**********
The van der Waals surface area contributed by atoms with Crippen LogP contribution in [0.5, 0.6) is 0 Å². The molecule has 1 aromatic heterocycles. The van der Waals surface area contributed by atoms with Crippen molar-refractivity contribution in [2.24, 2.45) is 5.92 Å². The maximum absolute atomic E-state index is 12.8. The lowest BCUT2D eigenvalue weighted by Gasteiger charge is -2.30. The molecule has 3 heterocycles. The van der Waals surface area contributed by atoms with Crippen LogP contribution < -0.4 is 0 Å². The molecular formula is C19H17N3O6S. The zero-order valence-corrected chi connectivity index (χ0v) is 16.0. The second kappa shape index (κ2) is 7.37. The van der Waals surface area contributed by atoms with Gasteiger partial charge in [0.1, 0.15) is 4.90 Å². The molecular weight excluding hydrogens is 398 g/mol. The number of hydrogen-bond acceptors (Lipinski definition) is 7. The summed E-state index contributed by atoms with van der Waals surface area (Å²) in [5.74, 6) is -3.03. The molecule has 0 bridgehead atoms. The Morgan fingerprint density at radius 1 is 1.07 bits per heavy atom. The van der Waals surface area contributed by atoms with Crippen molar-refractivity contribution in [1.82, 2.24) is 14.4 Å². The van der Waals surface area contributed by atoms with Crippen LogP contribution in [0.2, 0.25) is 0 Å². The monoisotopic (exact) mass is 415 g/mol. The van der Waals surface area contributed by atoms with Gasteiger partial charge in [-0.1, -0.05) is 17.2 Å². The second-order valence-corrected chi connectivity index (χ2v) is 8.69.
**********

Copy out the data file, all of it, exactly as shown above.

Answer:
The van der Waals surface area contributed by atoms with Crippen LogP contribution in [0.5, 0.6) is 0 Å². The molecule has 1 aromatic heterocycles. The van der Waals surface area contributed by atoms with Crippen molar-refractivity contribution in [2.24, 2.45) is 5.92 Å². The maximum absolute atomic E-state index is 12.8. The lowest BCUT2D eigenvalue weighted by Gasteiger charge is -2.30. The molecule has 3 heterocycles. The van der Waals surface area contributed by atoms with Crippen LogP contribution < -0.4 is 0 Å². The molecular formula is C19H17N3O6S. The zero-order valence-corrected chi connectivity index (χ0v) is 16.0. The second kappa shape index (κ2) is 7.37. The van der Waals surface area contributed by atoms with Gasteiger partial charge in [0.1, 0.15) is 4.90 Å². The molecular weight excluding hydrogens is 398 g/mol. The number of hydrogen-bond acceptors (Lipinski definition) is 7. The summed E-state index contributed by atoms with van der Waals surface area (Å²) in [5.74, 6) is -3.03. The molecule has 0 bridgehead atoms. The Morgan fingerprint density at radius 1 is 1.07 bits per heavy atom. The van der Waals surface area contributed by atoms with Crippen molar-refractivity contribution in [1.82, 2.24) is 14.4 Å². The van der Waals surface area contributed by atoms with Crippen LogP contribution in [0.2, 0.25) is 0 Å². The monoisotopic (exact) mass is 415 g/mol. The van der Waals surface area contributed by atoms with Gasteiger partial charge in [-0.1, -0.05) is 17.2 Å². The second-order valence-corrected chi connectivity index (χ2v) is 8.69.